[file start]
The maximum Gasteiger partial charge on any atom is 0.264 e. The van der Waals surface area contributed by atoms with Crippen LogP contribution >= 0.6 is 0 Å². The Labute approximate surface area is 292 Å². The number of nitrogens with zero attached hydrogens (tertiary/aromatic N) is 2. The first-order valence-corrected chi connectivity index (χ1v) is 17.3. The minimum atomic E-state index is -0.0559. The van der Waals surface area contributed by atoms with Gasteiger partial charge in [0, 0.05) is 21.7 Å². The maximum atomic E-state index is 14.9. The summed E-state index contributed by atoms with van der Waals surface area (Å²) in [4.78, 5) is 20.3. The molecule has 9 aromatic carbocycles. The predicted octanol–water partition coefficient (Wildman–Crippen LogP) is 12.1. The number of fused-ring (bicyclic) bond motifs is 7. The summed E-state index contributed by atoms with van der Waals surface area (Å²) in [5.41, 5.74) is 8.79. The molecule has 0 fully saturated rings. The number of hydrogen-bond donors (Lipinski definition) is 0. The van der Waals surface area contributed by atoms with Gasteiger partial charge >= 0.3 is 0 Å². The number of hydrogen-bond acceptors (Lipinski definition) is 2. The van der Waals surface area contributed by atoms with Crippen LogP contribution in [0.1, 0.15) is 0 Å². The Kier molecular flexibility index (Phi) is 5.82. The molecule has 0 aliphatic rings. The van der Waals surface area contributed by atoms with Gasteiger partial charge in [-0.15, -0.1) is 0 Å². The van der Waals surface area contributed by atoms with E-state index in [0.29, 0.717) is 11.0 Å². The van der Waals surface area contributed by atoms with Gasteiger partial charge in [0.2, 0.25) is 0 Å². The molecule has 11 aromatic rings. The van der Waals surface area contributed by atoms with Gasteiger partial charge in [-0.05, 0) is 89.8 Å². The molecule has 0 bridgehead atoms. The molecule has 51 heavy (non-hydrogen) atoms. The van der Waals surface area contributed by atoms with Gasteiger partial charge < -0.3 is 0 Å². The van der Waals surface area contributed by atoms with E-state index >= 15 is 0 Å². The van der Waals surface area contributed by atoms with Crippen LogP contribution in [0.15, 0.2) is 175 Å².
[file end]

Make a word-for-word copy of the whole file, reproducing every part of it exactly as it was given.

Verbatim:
The maximum Gasteiger partial charge on any atom is 0.264 e. The van der Waals surface area contributed by atoms with Crippen LogP contribution >= 0.6 is 0 Å². The Labute approximate surface area is 292 Å². The number of nitrogens with zero attached hydrogens (tertiary/aromatic N) is 2. The first-order valence-corrected chi connectivity index (χ1v) is 17.3. The minimum atomic E-state index is -0.0559. The van der Waals surface area contributed by atoms with Gasteiger partial charge in [0, 0.05) is 21.7 Å². The maximum atomic E-state index is 14.9. The summed E-state index contributed by atoms with van der Waals surface area (Å²) in [4.78, 5) is 20.3. The molecule has 9 aromatic carbocycles. The predicted octanol–water partition coefficient (Wildman–Crippen LogP) is 12.1. The number of fused-ring (bicyclic) bond motifs is 7. The summed E-state index contributed by atoms with van der Waals surface area (Å²) in [5.41, 5.74) is 8.79. The molecule has 0 fully saturated rings. The number of hydrogen-bond donors (Lipinski definition) is 0. The van der Waals surface area contributed by atoms with Gasteiger partial charge >= 0.3 is 0 Å². The number of hydrogen-bond acceptors (Lipinski definition) is 2. The van der Waals surface area contributed by atoms with Crippen LogP contribution in [0.1, 0.15) is 0 Å². The Kier molecular flexibility index (Phi) is 5.82. The molecule has 0 aliphatic rings. The van der Waals surface area contributed by atoms with Gasteiger partial charge in [-0.15, -0.1) is 0 Å². The van der Waals surface area contributed by atoms with E-state index in [0.29, 0.717) is 11.0 Å². The van der Waals surface area contributed by atoms with Gasteiger partial charge in [0.2, 0.25) is 0 Å². The molecule has 11 aromatic rings. The van der Waals surface area contributed by atoms with Gasteiger partial charge in [-0.05, 0) is 89.8 Å². The molecule has 0 bridgehead atoms. The molecule has 51 heavy (non-hydrogen) atoms. The van der Waals surface area contributed by atoms with Gasteiger partial charge < -0.3 is 0 Å². The van der Waals surface area contributed by atoms with E-state index >= 15 is 0 Å². The van der Waals surface area contributed by atoms with Crippen LogP contribution in [0.15, 0.2) is 175 Å².